7. A patient is receiving immunosuppressant therapy and is preparing for discharge. For which of the following should the patient be educated?
A) The importance of a high-protein diet
B) The need to maximize fluid intake
C) The need for regular physical activity
D) The importance of keeping the home clean
Meticulous environmental cleansing and personal and hand hygiene will protect from the development of serious infection. The importance of this infection control measure is greater than that of dietary or exercise guidelines.
8. A patient has been discharged from the hospital after a kidney transplant. Which of the following nursing interventions is the first line of defense against the immunosuppressed patient developing an infection?
A) Ensure visitors do not come to the home.
B) Teach the patient to wear a mask consistently.
C) Administer prophylactic antibiotics.
D) Teach the patient the importance of personal hygiene.
With patients who are taking immunosuppressant drugs, a major role of the home care nurse is to assess the environment for potential sources of infection, assist patients and other members of the household to understand the patient’s susceptibility to infection, and teach ways to decrease risks of infection. Meticulous environmental cleansing as well as personal and hand hygiene are required. Visitors do not necessarily need to be wholly barred from the home, and a mask is not always required. Prophylactic antibiotics are not normally used.
9. A patient has been placed on tacrolimus, and the route will be changed from IV to oral prior to discharge home from the hospital. How will this change in administration route affect the patient’s plan of care?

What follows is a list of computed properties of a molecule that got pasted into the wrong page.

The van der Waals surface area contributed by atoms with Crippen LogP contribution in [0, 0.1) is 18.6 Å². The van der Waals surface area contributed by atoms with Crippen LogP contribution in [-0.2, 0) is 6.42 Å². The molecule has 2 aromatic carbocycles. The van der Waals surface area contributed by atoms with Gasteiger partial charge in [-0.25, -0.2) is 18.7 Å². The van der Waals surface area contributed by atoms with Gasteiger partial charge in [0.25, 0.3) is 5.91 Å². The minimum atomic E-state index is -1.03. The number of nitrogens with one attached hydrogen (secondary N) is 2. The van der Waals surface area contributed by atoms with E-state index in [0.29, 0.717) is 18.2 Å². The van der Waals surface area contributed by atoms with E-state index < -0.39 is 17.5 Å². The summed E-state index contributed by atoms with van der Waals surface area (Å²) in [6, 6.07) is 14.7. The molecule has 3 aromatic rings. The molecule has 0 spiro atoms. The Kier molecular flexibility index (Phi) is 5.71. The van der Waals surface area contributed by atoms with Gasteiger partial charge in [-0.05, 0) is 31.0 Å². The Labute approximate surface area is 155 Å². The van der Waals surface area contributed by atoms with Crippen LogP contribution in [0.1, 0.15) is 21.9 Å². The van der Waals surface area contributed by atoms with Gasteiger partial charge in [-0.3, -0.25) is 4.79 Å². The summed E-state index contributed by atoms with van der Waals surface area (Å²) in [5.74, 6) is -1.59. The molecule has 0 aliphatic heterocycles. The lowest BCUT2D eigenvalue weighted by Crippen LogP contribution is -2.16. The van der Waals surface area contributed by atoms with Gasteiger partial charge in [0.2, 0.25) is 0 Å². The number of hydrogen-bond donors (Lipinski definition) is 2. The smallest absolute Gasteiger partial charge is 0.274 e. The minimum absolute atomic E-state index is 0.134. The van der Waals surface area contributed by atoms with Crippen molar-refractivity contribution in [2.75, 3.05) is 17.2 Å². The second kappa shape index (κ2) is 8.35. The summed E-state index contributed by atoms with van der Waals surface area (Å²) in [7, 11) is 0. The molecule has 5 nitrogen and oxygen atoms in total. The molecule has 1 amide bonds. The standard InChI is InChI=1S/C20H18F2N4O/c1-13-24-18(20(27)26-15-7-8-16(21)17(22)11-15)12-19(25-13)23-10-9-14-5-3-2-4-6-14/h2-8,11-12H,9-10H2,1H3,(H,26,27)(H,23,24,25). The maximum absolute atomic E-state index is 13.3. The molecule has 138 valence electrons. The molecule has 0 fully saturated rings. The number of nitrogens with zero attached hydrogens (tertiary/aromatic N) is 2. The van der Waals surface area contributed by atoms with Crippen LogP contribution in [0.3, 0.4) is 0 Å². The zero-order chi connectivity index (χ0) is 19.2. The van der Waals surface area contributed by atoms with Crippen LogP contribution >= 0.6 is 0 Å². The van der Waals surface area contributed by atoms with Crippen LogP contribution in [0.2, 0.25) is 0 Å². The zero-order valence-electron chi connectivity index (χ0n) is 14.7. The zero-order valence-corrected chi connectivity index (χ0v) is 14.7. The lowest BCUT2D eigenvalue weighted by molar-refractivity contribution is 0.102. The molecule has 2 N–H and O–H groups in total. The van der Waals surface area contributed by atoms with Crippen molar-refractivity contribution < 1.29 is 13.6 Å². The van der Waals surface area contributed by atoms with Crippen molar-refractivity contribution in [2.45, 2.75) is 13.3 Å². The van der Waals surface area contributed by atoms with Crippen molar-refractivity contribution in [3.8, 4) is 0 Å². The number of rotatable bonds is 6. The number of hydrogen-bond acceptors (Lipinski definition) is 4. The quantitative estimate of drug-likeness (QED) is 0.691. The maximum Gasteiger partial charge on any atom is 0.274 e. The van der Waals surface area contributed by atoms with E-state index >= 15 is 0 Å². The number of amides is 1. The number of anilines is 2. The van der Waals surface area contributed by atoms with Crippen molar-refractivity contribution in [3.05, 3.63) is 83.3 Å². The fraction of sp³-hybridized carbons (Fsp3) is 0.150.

A) The patient’s dose of tacrolimus will have to be increased.
B) The patient will receive the drug QID rather than BID
C) The patient will have to be monitored more closely for adverse effects.
D) The patient will have to take tacrolimus concurrently with an antiemetic.
Tacrolimus, like cyclosporine, is not well absorbed orally, so it is necessary to give higher oral doses than IV doses to obtain similar blood levels. Increased frequency is not necessarily required. Concurrent dosing with an antiemetic is not required. Regardless of the route by which the drug is provided, the patient needs to be closely monitored for adverse effects.
10. A patient is ordered to receive cyclosporine intravenously, and the nurse has explained the need for frequent blood work. This blood work is required because cyclosporine
A) decreases erythropoiesis.
B) has a narrow therapeutic range.
C) has been linked to spontaneous hemolysis.
D) can precipitate a thyroid storm.
Cyclosporine has a very narrow therapeutic index; therefore, prescribers use serum drug levels to regulate cyclosporine dosing, and close monitoring is necessary. Cyclosporine does not have a significant bearing on RBC production and has not been closely linked to thyroid function of hemolysis.